Broccoli Raab & Potato Pasta
1 cup chicken or vegetable stock
3 tbsp. olive oil
3 cloves garlic, sliced thin
½ tsp. crushed red pepper
2 lbs. Nicola potatoes, cubed
1 bunch broccoli raab, trimmed
4 cups cooked fusilli pasta
1/2 cup Reggiano cheese, grated
Bring a large pot of salted water to boil. You will be using this water for three steps of the preparation. Place the broccoli rabe in the water and blanch for 2 minutes. Remove with a slotted spoon and set aside. Add the pasta and the potatoes to the same water and cook until the pasta is al dente.
In a large pan heat the olive oil, crushed red pepper and garlic. Add the broth and let reduce by half. Add the potatoes, pasta and rabe to the pan and toss for a minute of so. Transfer the pasta to a large serving bowl and sprinkle the cheese over the top.
Creamy Braising Greens
This recipe was made up by one of our past CSA managers, so excuse the imprecise measurements. Try serving it alongside roasted chicken and whipped root veggies - I enjoyed some creamy braised greens over whipped rutabaga last week - yum! But it's not for those watching their cholesterol.
2 T butter
1/4 cup of finely chopped onions (or shallots)
2 cloves garlic, minced
2 T flour
3/4 cup (or more) of cream or half n half, room temp or even warmed up (helps prevent lumpiness)
a generous pinch of freshly grated nutmeg
a generous pinch of freshly ground black pepper
a generous pinch of salt
Bag of Pete's Braising Mix (of course!), blanched and roughly chopped
Over medium heat, melt the butter and saute the onions and garlic until just soft and fragrant.
Lower the heat! With a whisk, add the flour and cook/stir for 2 minutes. All the while whisking, add the cream, getting out all the lumps before they can cook hard, and continue to whisk and cook over low heat until the cream gets thick, about 2 to 3 minutes. Turn off the heat, stir in the seasonings to taste and then stir in the greens. Serves 2 or 3 grown ups.
Pac Choi Saute
1 bunch pac choi
1 bulb kohlrabi, sliced and cut into medium julienne (optional)
2 carrots, peeled and cut into thin sticks
1 bunch mustard or bitter greens, rough chop
2 tbsp. ginger
2 tbsp. tamari
1 tsp. honey
¼ tsp. sea salt
¼ cup water
2 tbsp. sesame oil
2 tbsp. oil, any neutral oil works
Wash the pac choi shake excess water off.
Separate the stalks and leaves. Cut the stalk diagonally and cut the leaves across.
Heat wok or large sauté pan and add oil. When oil is ready, add ginger and toss for 30 seconds, until the ginger is aromatic. Add the pac choi, adding the stalks first, carrots and kohlrabi. Add the mustard and the pac choi leaves.
Stir in the tamari, honey, and salt and on high heat for 1 minute.
Add the water, cover the pan and simmer for about 2 minutes. Remove from heat and stir the sesame oil in.
Chicken or shrimp can be added to this to make it a complete meal. In a separate pan, sauté the protein and cook all the way through. Add it to the pan when you add the water to the vegetable mix.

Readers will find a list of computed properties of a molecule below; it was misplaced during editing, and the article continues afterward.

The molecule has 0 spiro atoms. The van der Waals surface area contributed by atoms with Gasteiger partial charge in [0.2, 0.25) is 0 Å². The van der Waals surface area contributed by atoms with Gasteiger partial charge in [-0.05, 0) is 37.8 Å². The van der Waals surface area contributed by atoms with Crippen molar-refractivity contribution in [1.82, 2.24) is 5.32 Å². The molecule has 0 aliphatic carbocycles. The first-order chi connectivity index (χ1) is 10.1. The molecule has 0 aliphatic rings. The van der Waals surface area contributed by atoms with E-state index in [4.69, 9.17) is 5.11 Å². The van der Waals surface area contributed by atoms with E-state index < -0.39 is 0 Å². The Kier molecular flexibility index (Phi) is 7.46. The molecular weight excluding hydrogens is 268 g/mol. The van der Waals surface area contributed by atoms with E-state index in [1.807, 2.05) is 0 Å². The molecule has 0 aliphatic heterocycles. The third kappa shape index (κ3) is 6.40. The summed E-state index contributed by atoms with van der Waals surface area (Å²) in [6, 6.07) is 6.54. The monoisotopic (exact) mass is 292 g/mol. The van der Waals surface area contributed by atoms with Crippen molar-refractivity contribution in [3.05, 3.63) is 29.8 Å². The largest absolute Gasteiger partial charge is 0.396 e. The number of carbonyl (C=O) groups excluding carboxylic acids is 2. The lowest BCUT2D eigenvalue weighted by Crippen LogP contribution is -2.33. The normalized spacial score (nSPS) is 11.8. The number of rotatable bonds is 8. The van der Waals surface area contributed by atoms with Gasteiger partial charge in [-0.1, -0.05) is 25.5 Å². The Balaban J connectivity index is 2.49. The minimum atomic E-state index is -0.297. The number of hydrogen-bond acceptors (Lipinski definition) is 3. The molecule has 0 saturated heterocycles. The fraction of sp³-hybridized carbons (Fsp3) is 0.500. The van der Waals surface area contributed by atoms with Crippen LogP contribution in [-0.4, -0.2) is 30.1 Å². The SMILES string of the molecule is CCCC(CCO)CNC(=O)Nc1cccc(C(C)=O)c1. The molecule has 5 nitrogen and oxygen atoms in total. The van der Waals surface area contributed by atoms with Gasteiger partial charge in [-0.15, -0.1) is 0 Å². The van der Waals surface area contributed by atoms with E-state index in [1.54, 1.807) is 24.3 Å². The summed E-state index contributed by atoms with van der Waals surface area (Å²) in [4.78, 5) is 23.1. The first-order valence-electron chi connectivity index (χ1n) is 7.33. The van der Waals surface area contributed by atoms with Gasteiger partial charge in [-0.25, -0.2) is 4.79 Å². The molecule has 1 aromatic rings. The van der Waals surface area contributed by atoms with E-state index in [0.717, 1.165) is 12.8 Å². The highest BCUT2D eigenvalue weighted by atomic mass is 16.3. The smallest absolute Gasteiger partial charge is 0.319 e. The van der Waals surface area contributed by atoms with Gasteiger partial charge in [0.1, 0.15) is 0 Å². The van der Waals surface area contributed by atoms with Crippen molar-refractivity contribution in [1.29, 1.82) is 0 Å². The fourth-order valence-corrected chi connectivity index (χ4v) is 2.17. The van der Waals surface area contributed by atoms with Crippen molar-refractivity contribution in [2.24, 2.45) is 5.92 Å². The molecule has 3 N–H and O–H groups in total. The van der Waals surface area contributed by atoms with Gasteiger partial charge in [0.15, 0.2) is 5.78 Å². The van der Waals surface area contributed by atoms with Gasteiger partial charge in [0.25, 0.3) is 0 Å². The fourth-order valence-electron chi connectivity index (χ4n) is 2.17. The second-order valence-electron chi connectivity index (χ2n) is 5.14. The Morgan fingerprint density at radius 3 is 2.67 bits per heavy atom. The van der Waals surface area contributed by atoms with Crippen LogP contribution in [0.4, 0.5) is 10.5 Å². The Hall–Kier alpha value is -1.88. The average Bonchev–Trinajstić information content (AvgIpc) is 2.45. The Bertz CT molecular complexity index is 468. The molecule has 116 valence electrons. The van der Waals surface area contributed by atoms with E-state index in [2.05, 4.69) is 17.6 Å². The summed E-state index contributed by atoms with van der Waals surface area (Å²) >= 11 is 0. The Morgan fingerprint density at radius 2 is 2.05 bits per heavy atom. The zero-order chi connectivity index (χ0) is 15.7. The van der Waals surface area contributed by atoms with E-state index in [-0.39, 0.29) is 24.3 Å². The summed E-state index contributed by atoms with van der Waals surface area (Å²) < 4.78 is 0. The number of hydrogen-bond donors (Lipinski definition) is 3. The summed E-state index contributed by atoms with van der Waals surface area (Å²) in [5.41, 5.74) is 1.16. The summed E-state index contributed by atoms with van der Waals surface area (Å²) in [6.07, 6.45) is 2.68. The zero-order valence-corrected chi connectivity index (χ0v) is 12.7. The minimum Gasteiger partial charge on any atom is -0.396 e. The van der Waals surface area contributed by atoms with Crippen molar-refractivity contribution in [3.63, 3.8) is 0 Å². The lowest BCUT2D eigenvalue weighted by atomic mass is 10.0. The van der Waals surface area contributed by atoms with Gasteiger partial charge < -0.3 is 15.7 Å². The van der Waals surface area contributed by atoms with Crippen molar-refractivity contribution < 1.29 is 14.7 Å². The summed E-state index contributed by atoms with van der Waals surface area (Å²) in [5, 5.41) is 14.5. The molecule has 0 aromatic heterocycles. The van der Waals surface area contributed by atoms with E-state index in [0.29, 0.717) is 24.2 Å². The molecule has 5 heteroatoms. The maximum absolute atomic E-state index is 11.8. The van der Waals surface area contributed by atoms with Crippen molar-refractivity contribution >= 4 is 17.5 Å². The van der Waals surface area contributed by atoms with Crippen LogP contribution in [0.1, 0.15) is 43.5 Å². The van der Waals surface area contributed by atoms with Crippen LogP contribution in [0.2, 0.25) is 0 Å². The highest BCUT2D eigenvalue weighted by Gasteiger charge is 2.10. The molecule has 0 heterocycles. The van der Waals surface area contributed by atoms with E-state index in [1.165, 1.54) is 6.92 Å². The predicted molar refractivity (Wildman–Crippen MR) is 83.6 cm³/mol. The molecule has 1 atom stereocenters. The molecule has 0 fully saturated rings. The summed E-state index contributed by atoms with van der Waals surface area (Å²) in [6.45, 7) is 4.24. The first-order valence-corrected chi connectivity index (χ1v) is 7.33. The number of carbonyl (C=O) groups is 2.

This week, I'm excited to put out kimchi from Sobremesa! There are two kinds of kimchi in your shares this week, please only take one jar. Sobremesa is a family-run fermented foods company located at Wild Rhythms Farm in Marshfield. Here's what Caitlin sent me last night:
Husband and wife team Jason and Caitlin Elberson specialize in creating delicious fermented vegetables such as kimchi, sauerkraut and seasonal products from our own and other Vermont farmers' vegetables and herbs. Raw vegetable ferments are a fantastic source of probiotics and contribute to a healthy microbiome. We recommend enjoying our kimchi with eggs, using it as a condiment to top sandwiches, burgers, salads, or tacos. We love it with pork, or try mixing it into fried rice or soup - kimchi goes with everything in our humble opinion! Refrigerate it right away and it will keep in the refrigerator for about a year. Follow us on Instagram for meal ideas: Caitlin of Sobremesa (@sobremesavt) • Instagram photos and videos
And congrats to Caitlin and Jason - they were recently awarded a Business Builder Loan from the Vermont Farm Fund, a revolving loan for farms and food businesses started by Pete. They will use this loan to expand their operation. Learn more here.
Gleason Grains out of Bridport grows and mills organic wheat. This week we have a Whole Wheat Bread Flour. The bread flour in the share is milled on Ben Gleason's farm from hard winter wheat. Ben plants his winter wheat in September. It grows until frost, then is covered over by snow. In the spring, it begins growing again after the snow has melted. He harvests this wheat in mid- July. If you aren't going to use it up quickly, consider keeping it in the freezer. Because whole-wheat flour contains the germ and its oils, unlike in white flour, it can go rancid after a few months if kept at room temp.